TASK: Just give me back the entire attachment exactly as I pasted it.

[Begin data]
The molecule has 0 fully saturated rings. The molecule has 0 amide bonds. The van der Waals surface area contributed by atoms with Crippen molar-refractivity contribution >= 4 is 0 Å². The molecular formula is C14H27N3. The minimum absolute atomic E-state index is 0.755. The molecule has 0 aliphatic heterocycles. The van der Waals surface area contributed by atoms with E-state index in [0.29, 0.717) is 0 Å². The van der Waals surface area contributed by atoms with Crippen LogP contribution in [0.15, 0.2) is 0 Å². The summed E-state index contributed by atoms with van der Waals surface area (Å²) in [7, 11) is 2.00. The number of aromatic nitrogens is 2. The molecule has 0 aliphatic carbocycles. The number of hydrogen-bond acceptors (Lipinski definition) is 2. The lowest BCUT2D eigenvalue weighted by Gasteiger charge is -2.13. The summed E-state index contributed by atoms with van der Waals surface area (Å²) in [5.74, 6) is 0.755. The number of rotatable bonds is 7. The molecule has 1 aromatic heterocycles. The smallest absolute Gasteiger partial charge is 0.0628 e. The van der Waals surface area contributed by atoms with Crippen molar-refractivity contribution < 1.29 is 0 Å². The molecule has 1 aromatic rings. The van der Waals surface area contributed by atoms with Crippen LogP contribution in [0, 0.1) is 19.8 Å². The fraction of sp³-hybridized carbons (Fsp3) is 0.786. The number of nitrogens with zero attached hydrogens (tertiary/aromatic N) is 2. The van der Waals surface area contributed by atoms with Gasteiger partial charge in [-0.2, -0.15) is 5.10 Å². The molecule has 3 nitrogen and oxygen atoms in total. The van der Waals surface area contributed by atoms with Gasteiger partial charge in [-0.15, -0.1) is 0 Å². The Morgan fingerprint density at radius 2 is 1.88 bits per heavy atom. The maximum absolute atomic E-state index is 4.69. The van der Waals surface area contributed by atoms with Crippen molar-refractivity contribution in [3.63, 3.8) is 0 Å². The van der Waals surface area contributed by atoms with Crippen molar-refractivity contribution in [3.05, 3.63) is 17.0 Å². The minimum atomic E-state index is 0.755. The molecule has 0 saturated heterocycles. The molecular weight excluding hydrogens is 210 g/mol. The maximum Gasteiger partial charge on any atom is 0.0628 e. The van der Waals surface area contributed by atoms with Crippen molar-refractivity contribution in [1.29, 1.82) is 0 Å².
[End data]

The molecule has 0 fully saturated rings. The molecule has 0 amide bonds. The van der Waals surface area contributed by atoms with Crippen molar-refractivity contribution >= 4 is 0 Å². The molecular formula is C14H27N3. The minimum absolute atomic E-state index is 0.755. The molecule has 0 aliphatic heterocycles. The van der Waals surface area contributed by atoms with E-state index in [0.29, 0.717) is 0 Å². The van der Waals surface area contributed by atoms with Crippen LogP contribution in [0.15, 0.2) is 0 Å². The summed E-state index contributed by atoms with van der Waals surface area (Å²) in [7, 11) is 2.00. The number of aromatic nitrogens is 2. The molecule has 0 aliphatic carbocycles. The number of hydrogen-bond acceptors (Lipinski definition) is 2. The lowest BCUT2D eigenvalue weighted by Gasteiger charge is -2.13. The summed E-state index contributed by atoms with van der Waals surface area (Å²) in [5.74, 6) is 0.755. The number of rotatable bonds is 7. The molecule has 1 aromatic heterocycles. The smallest absolute Gasteiger partial charge is 0.0628 e. The van der Waals surface area contributed by atoms with Crippen molar-refractivity contribution < 1.29 is 0 Å². The molecule has 1 aromatic rings. The van der Waals surface area contributed by atoms with Crippen LogP contribution in [0, 0.1) is 19.8 Å². The fraction of sp³-hybridized carbons (Fsp3) is 0.786. The number of nitrogens with zero attached hydrogens (tertiary/aromatic N) is 2. The van der Waals surface area contributed by atoms with Gasteiger partial charge in [-0.2, -0.15) is 5.10 Å². The molecule has 3 nitrogen and oxygen atoms in total. The van der Waals surface area contributed by atoms with Gasteiger partial charge in [-0.15, -0.1) is 0 Å². The Morgan fingerprint density at radius 2 is 1.88 bits per heavy atom. The maximum absolute atomic E-state index is 4.69. The van der Waals surface area contributed by atoms with Crippen molar-refractivity contribution in [3.63, 3.8) is 0 Å². The van der Waals surface area contributed by atoms with Crippen molar-refractivity contribution in [3.05, 3.63) is 17.0 Å². The minimum atomic E-state index is 0.755. The molecule has 0 saturated heterocycles. The molecular weight excluding hydrogens is 210 g/mol. The maximum Gasteiger partial charge on any atom is 0.0628 e. The van der Waals surface area contributed by atoms with Crippen molar-refractivity contribution in [1.29, 1.82) is 0 Å².